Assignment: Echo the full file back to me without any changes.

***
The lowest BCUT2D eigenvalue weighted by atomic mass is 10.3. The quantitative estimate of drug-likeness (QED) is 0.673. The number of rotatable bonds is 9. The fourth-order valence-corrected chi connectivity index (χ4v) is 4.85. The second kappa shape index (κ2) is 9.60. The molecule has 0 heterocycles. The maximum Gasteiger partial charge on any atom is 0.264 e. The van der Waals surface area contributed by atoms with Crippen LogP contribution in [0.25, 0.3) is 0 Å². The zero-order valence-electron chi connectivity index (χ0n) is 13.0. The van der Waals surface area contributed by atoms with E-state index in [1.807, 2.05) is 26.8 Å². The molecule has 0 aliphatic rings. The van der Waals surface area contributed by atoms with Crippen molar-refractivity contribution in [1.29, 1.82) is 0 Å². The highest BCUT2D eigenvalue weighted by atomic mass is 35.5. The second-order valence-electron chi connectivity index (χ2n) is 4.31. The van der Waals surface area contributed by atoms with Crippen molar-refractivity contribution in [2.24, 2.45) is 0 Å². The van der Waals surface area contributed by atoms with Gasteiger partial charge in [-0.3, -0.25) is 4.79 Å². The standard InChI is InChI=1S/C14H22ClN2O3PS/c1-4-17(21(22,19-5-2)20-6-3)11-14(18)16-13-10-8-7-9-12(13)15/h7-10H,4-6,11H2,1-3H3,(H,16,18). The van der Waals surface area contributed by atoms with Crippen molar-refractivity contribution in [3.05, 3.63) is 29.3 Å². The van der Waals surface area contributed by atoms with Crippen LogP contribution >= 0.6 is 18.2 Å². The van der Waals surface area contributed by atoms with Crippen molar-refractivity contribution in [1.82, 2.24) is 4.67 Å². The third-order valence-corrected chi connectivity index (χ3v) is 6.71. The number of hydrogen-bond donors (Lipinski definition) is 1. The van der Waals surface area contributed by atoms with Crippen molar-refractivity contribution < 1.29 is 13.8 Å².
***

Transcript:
The lowest BCUT2D eigenvalue weighted by atomic mass is 10.3. The quantitative estimate of drug-likeness (QED) is 0.673. The number of rotatable bonds is 9. The fourth-order valence-corrected chi connectivity index (χ4v) is 4.85. The second kappa shape index (κ2) is 9.60. The molecule has 0 heterocycles. The maximum Gasteiger partial charge on any atom is 0.264 e. The van der Waals surface area contributed by atoms with Crippen LogP contribution in [0.25, 0.3) is 0 Å². The zero-order valence-electron chi connectivity index (χ0n) is 13.0. The van der Waals surface area contributed by atoms with E-state index in [1.807, 2.05) is 26.8 Å². The molecule has 0 aliphatic rings. The van der Waals surface area contributed by atoms with Crippen molar-refractivity contribution in [1.29, 1.82) is 0 Å². The highest BCUT2D eigenvalue weighted by atomic mass is 35.5. The second-order valence-electron chi connectivity index (χ2n) is 4.31. The van der Waals surface area contributed by atoms with Crippen molar-refractivity contribution in [2.24, 2.45) is 0 Å². The van der Waals surface area contributed by atoms with Gasteiger partial charge in [-0.3, -0.25) is 4.79 Å². The standard InChI is InChI=1S/C14H22ClN2O3PS/c1-4-17(21(22,19-5-2)20-6-3)11-14(18)16-13-10-8-7-9-12(13)15/h7-10H,4-6,11H2,1-3H3,(H,16,18). The van der Waals surface area contributed by atoms with Crippen molar-refractivity contribution in [3.05, 3.63) is 29.3 Å². The van der Waals surface area contributed by atoms with Crippen LogP contribution >= 0.6 is 18.2 Å². The van der Waals surface area contributed by atoms with Crippen molar-refractivity contribution in [1.82, 2.24) is 4.67 Å². The third-order valence-corrected chi connectivity index (χ3v) is 6.71. The number of hydrogen-bond donors (Lipinski definition) is 1. The van der Waals surface area contributed by atoms with Crippen molar-refractivity contribution < 1.29 is 13.8 Å².